This weekend, two of my apartment-mates went to Berlin, and three of us went to Siena. Siena was a beautiful town—we went to the Siena Duomo, a medieval art museum, and Il Campo, the city square. We had lunch at a highly recommended restaurant, L’Osteria on Via Rossi, and I had Siena’s traditional pasta with a wild boar ragu, which is a Siena staple as well. Engaging with Italy via food has definitely been one of my preferred modes.
Sunday of this weekend, I went to a church service at the nearest cathedral which, like all of the churches in Florence, is amazingly beautiful. I am a confirmed Catholic, but hadn’t been to church in a while. The contrast between the strange language and the childhood memories gave me a mix of emotions that was hard to sort out, but which draws me to go again. However, my plans for many long weekend trips may disrupt this desire. Indeed, the hardest part of study abroad so far has been trying to establish a balance between all of the things I want to do in Florence and Italy, and the things I want to do in wider Europe. I look forward to figuring it out!
Mariam Gbadamosi attended the UVA in Costa Rica Program in Summer 2017.
Zachary Diamond is studying abroad in South Korea and Japan on UVA’s short-term Commerce program Finance in Northeast Asia.
After visiting Samsung in Gangnam, a group of us ventured to Bongeunsa, a Buddhist temple constructed in 794 A.D. The first thing was the temple is absolutely beautiful, especially because they are currently celebrating Buddha’s birthday so thousands of colorful paper lanterns are hung up throughout the temple. It was extremely relaxing to walk through the entire area. Apart from the central prayer building, the temple is built into a hillside allowing for a small dirt trail surrounding by trees and a giant statue of Buddha that people would circumambulate in prayer.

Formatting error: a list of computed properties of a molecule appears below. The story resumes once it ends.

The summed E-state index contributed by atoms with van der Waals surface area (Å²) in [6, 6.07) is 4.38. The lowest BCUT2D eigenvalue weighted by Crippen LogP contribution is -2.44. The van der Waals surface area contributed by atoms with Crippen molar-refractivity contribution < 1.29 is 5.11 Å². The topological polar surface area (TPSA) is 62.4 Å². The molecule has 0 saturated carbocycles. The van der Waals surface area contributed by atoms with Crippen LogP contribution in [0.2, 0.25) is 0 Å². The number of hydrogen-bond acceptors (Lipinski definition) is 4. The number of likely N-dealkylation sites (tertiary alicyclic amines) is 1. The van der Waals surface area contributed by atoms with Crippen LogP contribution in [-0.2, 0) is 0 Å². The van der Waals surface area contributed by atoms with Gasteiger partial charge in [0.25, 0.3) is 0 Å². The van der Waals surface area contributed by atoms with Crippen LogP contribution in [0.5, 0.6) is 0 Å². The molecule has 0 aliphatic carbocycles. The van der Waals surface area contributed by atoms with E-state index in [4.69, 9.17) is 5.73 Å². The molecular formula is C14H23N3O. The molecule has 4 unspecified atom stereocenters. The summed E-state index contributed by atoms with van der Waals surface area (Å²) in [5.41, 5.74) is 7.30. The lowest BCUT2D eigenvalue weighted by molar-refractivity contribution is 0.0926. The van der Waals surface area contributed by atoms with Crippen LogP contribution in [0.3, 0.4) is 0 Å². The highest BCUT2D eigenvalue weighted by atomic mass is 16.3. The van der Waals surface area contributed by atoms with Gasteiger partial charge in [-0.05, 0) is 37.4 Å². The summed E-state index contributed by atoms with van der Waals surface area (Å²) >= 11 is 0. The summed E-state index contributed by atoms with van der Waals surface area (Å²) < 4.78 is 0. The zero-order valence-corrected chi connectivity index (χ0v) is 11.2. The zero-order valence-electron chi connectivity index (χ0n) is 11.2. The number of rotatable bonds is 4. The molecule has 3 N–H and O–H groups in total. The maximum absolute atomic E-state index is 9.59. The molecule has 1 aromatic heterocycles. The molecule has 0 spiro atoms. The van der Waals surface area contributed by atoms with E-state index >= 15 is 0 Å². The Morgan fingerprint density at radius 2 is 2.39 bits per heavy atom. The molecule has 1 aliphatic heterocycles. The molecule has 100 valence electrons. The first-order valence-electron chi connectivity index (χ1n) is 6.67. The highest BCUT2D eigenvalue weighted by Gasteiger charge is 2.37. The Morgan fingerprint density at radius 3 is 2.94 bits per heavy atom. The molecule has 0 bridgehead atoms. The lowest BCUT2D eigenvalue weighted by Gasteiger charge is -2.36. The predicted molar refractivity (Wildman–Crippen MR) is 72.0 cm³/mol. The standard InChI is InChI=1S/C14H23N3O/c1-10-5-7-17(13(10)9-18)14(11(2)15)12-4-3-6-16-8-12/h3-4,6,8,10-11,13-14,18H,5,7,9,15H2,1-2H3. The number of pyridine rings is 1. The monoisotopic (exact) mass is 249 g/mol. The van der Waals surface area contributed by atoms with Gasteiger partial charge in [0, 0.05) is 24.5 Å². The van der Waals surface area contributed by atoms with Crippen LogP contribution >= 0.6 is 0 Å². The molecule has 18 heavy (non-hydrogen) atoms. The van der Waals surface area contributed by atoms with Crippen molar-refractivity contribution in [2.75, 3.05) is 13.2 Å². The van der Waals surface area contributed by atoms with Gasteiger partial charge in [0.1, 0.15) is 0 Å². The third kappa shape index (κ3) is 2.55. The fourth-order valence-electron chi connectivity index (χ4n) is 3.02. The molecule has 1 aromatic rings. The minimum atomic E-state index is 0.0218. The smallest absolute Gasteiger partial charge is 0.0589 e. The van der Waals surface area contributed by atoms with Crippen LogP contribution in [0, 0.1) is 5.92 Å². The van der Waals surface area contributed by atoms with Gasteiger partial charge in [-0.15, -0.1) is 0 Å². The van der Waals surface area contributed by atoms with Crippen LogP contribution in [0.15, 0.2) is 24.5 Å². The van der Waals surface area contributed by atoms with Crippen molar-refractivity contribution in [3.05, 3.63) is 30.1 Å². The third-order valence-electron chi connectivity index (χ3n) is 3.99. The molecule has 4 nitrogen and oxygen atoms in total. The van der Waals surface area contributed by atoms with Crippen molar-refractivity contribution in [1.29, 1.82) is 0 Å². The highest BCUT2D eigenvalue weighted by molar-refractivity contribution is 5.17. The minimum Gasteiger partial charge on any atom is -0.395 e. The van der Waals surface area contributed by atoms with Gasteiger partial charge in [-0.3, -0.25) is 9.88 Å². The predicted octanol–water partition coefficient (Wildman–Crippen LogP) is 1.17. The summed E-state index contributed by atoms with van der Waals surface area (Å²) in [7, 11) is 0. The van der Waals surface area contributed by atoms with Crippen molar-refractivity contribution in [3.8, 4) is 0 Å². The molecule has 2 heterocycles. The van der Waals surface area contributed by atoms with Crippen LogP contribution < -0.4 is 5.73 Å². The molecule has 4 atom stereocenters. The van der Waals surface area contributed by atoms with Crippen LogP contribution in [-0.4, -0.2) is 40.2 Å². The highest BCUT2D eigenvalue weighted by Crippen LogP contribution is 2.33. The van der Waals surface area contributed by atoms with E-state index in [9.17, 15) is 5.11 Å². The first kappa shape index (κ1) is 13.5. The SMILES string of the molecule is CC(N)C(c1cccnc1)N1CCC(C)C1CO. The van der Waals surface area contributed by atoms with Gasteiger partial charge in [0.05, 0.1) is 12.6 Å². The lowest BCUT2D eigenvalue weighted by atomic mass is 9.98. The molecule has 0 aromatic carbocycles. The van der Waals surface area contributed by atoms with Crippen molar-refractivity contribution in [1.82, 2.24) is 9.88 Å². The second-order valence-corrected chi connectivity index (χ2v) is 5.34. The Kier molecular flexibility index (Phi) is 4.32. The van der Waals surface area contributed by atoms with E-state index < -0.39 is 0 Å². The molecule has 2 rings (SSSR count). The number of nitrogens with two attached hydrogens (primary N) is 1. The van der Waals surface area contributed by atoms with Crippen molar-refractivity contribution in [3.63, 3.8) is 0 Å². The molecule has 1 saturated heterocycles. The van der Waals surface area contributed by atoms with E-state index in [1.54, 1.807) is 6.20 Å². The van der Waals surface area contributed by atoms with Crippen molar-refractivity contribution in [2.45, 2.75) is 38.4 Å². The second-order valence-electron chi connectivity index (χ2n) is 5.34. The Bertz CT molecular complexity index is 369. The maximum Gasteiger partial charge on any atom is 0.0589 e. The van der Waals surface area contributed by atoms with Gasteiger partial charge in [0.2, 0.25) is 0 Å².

Below is my favorite picture I’ve taken so far on the trip as it resembles the most fascinating part of this temple. From the spot of the picture, I was standing around trees, listening to nature and wind set off peaceful wind chimes. However, directly across the street are large class skyscrapers that hold offices for national and global firms. In Seoul I found a direct contrast of modern and traditional that is not evident in the United States. While Korea feels like a new and foreign land, the skyscrapers remind me just how similar it is to a large city in the states.
At the temple, I found myself conflicted between respect and experience. At the temple, people were in deep prayer and I felt as if I was trespassing on their special place. Especially at the statue of the Buddha, I was hesitant to walk close to the statue as I did not want to distract or interfere with those in prayer. Personally, I would be extremely thrown off and probably mad at anyone who was being a tourist at my temple back home. While for me the Bongeunsa was a spot to visit on this trip to Korea, for many people it is their sacred space and normal temple. The more I stay in Seoul, the more I realize it is just like any other city, and that makes me feel somewhat guilty about trying seeing special places of the city as I’m treating the city as a spectacle and not what the locals treat it as, home.
Thomas Sumner is a second year Spanish major spending the spring semester on UVA in Valencia: Business. Read the rest of his Valencia blog at https://thomastravels.tumblr.com/.
Fallas of Valencia 2017: Intangible World Heritage
Fallas. Where do I even begin? Professors and other students talked up this festival to me long before I arrived in Valencia, and now I know why. Even after having lived through it, I still find it difficult to explain the “locura” (madness) that is “las Fallas.” The celebration is truly unlike any other, and although I doubt my words will be able to fully explain the celebration or convey what an incredible experience it was, I’ll try my best!
Fallas is a festival of fire that takes place in the city of Valencia every year from March 15th to 19th. During this time, huge, brightly painted wooden sculptures are erected in plazas and public areas and are ultimately burned to the ground with fireworks displays at midnight on the 19th. From the minute the clock strikes 12:01 am the morning of March 15th (and honestly, even way before that point – certain festivities begin as early as February 3rd!) until the moment the last ember dies out, the city of Valencia is in a perpetual, 24 hour “fiesta loca.”
Here’s an example of a falla (the Falla Cuba-Literato Azorín, to be precise)
As if the opportunity to be living in Valencia and experience all this wasn’t cool enough, my best friend Sam joined me for the week! I loved getting the chance to celebrate Fallas with her 🙂